If the 2022 MLB season begins on time, and plays out like a regular season, the Mariners have a unique opportunity not afforded to them since back in 2001. As the Mariners rise from a few years of sub-optimal baseball, the Seahawks dynasty has crumbled in front of our eyes over the course of this season.
There’s talk of Russell Wilson nearing the end of his time with the Hawks, potentially Pete Carroll as well. What this means, is that for the first time in 20 years, Seattle is a baseball city first and foremost.
Fandom has been reinvigorated in Seattle these past few months. Following an electric end to the Mariners season that saw them come up just short of a Wild Card berth, the Seattle Kraken had their first faceoff in franchise history just nine days later down in Las Vegas. The buzz regarding hockey in Seattle seems to have dulled a little on account of the results of the season so far, but the point remains all the same. This is an exciting time to be a Seattle fan but more importantly time for the Mariners to solidify themselves as the best Seattle has to offer.
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Dominance in Seattle:
In a sense they’ve already done that, producing the highest winning percentage of any Seattle based professional sports team in the “big four” leagues (NHL, NBA, MLB, NFL) with a .556%, while the Kraken have won .313% and the Seahawks have regressed to a .333%. While those two may have flopped, it is important to give props to both the Sounders and the Storm for paving the way in the Seattle sports scene, with both making the playoffs in their respective leagues.
Look for a large uptick in attendance for Mariners home games this season as the city rallies behind an upstart team headlined by young talent and extremely likable personalities. Gone are the days of 100 losses, 2021 truly marked the beginning of a new era in Mariner baseball, and the fanbase needs to reflect that and believe in what GM Jerry Dipoto and the rest of the front office have spent so long building. The ingredients are there for a fairytale summer in Seattle, and maybe even a little bit of that inherent romanticism of playoff baseball as well.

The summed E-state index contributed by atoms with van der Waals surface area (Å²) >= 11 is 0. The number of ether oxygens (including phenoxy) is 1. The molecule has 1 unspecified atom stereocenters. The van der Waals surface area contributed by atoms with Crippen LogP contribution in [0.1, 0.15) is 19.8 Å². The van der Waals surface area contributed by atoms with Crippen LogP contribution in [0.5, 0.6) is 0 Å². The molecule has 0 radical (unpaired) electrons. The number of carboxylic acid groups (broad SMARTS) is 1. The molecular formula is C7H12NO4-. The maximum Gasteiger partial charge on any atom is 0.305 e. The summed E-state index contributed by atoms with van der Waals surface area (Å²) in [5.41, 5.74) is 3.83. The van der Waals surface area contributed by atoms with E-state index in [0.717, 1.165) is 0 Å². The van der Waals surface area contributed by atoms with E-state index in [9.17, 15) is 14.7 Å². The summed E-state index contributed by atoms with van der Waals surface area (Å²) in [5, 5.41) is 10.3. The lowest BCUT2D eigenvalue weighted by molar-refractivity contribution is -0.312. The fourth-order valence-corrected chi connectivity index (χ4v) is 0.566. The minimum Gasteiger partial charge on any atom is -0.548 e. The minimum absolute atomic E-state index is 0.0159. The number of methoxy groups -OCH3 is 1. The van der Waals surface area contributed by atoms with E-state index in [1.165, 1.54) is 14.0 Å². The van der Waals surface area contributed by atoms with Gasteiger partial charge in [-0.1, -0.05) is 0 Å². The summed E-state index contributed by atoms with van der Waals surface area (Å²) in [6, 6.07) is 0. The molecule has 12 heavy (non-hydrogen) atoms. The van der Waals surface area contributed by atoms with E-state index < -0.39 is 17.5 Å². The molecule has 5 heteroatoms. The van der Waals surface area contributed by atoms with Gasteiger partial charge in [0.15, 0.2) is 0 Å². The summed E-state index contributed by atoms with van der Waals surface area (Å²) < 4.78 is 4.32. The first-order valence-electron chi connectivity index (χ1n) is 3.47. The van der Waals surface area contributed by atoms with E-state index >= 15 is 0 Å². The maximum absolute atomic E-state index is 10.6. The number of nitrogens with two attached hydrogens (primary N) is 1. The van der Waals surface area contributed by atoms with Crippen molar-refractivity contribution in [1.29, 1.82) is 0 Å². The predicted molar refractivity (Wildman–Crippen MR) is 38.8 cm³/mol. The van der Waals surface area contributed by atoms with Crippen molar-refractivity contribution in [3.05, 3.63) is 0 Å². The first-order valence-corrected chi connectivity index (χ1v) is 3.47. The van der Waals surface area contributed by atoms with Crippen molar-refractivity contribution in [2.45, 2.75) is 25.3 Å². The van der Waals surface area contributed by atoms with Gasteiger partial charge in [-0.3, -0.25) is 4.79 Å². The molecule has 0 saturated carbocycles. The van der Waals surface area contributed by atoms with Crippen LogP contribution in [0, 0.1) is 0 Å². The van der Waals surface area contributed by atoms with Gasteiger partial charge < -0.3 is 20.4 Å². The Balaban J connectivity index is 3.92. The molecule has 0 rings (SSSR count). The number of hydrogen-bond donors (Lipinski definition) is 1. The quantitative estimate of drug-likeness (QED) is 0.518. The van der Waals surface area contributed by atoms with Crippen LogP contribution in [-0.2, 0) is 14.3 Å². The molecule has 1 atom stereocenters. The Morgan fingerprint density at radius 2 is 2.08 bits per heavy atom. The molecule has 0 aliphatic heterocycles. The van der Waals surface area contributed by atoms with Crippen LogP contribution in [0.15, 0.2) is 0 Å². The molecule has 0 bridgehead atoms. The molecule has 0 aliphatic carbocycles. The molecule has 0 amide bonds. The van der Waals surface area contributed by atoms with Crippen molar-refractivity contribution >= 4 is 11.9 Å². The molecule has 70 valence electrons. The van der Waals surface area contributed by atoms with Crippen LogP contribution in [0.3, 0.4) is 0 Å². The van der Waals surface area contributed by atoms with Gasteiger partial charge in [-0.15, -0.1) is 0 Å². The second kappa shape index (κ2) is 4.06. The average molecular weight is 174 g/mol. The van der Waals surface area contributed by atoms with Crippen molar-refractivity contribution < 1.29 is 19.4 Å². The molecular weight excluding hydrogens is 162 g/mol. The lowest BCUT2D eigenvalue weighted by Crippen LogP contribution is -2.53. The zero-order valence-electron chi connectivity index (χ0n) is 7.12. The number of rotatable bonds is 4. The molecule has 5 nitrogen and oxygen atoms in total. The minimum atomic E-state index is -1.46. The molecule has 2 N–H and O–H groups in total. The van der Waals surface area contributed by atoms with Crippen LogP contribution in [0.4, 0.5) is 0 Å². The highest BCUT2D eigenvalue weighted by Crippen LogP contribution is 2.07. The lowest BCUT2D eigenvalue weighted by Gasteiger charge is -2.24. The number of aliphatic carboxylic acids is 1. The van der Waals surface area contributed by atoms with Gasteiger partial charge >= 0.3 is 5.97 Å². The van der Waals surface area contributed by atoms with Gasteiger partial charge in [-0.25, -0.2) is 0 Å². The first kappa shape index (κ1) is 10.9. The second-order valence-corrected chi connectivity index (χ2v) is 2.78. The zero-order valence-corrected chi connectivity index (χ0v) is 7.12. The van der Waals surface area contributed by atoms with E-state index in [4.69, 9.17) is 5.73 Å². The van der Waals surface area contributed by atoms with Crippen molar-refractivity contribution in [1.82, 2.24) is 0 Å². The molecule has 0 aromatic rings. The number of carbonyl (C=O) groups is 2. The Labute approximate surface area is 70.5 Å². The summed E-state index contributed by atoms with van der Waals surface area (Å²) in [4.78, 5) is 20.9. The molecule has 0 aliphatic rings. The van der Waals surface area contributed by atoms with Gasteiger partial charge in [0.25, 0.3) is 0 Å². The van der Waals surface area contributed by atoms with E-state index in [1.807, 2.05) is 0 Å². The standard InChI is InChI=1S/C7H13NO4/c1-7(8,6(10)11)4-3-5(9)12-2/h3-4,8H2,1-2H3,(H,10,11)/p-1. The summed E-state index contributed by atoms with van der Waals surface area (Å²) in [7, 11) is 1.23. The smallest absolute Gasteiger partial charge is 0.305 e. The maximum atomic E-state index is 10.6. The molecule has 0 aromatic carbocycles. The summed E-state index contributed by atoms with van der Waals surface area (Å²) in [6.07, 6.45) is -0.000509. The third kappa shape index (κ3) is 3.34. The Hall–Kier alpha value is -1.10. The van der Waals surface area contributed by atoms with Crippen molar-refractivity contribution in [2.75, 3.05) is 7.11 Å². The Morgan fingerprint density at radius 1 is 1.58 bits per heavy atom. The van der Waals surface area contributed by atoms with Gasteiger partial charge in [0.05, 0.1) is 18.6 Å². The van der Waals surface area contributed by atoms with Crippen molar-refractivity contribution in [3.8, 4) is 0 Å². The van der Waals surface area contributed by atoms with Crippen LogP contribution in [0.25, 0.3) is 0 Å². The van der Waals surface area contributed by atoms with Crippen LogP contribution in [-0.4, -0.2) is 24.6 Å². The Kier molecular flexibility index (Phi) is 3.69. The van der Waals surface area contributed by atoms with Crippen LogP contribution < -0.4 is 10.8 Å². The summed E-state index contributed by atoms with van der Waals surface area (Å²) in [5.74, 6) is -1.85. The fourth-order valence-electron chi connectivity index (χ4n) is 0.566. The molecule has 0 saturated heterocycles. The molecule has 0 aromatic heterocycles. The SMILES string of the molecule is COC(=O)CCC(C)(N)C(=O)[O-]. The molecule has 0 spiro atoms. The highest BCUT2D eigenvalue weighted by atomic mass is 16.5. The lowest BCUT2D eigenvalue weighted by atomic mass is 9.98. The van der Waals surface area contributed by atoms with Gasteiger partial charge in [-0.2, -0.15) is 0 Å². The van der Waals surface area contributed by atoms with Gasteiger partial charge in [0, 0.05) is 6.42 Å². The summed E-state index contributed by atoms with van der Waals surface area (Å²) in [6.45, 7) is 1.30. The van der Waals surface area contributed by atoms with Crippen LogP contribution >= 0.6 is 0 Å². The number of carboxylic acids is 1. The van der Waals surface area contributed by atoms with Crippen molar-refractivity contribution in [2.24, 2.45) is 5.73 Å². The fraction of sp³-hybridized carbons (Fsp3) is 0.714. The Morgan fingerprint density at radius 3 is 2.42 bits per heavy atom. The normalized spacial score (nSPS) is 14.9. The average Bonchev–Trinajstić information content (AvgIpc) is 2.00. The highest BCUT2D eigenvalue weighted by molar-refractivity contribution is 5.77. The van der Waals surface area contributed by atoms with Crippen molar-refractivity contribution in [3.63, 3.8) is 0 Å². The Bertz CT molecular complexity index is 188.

Imagine if you will, the first playoff baseball game in Seattle after a two decade hiatus. Recall how loud T-Mobile Park was during the last season of the series against the Angels, whether you watched on TV or had the fortune of being there in person. That noise will be back, just as loud if not louder, reverberating around the stadium. If this is the year the Mariners finally do break their playoff-less curse, spend the year looking forward to first pitches being tossed out by two men. Think about welcoming back the two men that were the most unlucky throughout this all, and watching Kyle Seager and Felix Hernandez throw out first pitches at a Mariners playoff game.
One Cycles In, One Cycles Out:
The Seahawks owned the 2010s’ in Seattle Sports relevancy. One Super Bowl win, two appearances, eight playoff appearances in the decade, and five NFC West titles is a good showing for a ten-year period, but all good things must come to an end. Fandom is cyclical, it is what makes the rooting experience worthwhile and humanizing.
Good must come with the bad for this to be fun. The Seahawks have had their fun, and need a few years of mediocrity to ground the fanbase. If you exist on the Seattle sports social media scene, whether it be Twitter or Facebook, that point proves itself to be true time and time again.
Fans are expressing their displeasure with the franchise as if they have not just witnessed a decade of absolute dominance, and some perspective is needed. While that may be the case in the NFL, the reflexive is true in baseball.
Mariners fans have sat through the depressing end of the cycle for far too long, and it is their time to be Seattle’s pride and joy, the golden child of the sports world.
So here is to the possibility of a changing of the tides many years overdue. Here is to the potential of a group of extremely likeable individuals like J.P. Crawford, Mitch Haniger, and Marco Gonzales supplemented by a bevy of upstart young stars like Jarred Kelenic and eventually Julio Rodriguez guiding us to the postseason. Here is to hoping this is the summer of Seattle baseball.
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